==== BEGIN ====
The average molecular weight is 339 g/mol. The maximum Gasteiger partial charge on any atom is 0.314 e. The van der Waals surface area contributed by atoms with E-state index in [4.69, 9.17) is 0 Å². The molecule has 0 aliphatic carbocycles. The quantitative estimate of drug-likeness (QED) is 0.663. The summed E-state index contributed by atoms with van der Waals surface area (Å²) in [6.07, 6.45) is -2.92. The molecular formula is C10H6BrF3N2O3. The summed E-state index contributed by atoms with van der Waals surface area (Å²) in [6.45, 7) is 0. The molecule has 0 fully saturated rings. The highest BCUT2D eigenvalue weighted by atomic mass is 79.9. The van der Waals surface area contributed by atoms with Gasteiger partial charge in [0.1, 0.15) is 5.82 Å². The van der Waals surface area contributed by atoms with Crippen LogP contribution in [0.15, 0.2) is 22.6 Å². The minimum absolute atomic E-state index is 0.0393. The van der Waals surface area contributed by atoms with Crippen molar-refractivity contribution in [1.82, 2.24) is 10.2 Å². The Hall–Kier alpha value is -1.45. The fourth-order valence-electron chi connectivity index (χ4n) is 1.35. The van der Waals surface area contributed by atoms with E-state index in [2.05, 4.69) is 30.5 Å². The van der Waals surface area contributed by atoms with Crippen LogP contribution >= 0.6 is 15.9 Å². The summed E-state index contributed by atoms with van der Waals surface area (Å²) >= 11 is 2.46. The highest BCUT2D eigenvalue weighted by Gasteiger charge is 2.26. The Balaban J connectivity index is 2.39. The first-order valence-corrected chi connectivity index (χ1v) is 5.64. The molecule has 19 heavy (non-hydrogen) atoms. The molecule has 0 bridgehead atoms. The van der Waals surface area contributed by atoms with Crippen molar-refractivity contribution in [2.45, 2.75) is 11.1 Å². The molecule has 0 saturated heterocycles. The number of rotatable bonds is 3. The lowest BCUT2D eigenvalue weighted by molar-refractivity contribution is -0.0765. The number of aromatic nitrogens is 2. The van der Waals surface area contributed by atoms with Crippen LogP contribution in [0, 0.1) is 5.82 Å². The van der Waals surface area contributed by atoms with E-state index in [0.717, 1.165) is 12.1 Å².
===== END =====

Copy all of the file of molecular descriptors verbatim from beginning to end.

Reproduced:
The average molecular weight is 339 g/mol. The maximum Gasteiger partial charge on any atom is 0.314 e. The van der Waals surface area contributed by atoms with E-state index in [4.69, 9.17) is 0 Å². The molecule has 0 aliphatic carbocycles. The quantitative estimate of drug-likeness (QED) is 0.663. The summed E-state index contributed by atoms with van der Waals surface area (Å²) in [6.07, 6.45) is -2.92. The molecular formula is C10H6BrF3N2O3. The summed E-state index contributed by atoms with van der Waals surface area (Å²) in [6.45, 7) is 0. The molecule has 0 fully saturated rings. The highest BCUT2D eigenvalue weighted by atomic mass is 79.9. The van der Waals surface area contributed by atoms with Gasteiger partial charge in [0.1, 0.15) is 5.82 Å². The van der Waals surface area contributed by atoms with Crippen LogP contribution in [0.15, 0.2) is 22.6 Å². The minimum absolute atomic E-state index is 0.0393. The van der Waals surface area contributed by atoms with Crippen molar-refractivity contribution in [1.82, 2.24) is 10.2 Å². The Hall–Kier alpha value is -1.45. The fourth-order valence-electron chi connectivity index (χ4n) is 1.35. The van der Waals surface area contributed by atoms with E-state index in [2.05, 4.69) is 30.5 Å². The van der Waals surface area contributed by atoms with Crippen LogP contribution >= 0.6 is 15.9 Å². The summed E-state index contributed by atoms with van der Waals surface area (Å²) >= 11 is 2.46. The highest BCUT2D eigenvalue weighted by Gasteiger charge is 2.26. The Balaban J connectivity index is 2.39. The first-order valence-corrected chi connectivity index (χ1v) is 5.64. The molecule has 19 heavy (non-hydrogen) atoms. The molecule has 0 bridgehead atoms. The van der Waals surface area contributed by atoms with Crippen molar-refractivity contribution in [2.45, 2.75) is 11.1 Å². The molecule has 0 saturated heterocycles. The number of rotatable bonds is 3. The lowest BCUT2D eigenvalue weighted by molar-refractivity contribution is -0.0765. The number of aromatic nitrogens is 2. The van der Waals surface area contributed by atoms with Crippen LogP contribution in [0, 0.1) is 5.82 Å². The van der Waals surface area contributed by atoms with E-state index in [0.717, 1.165) is 12.1 Å².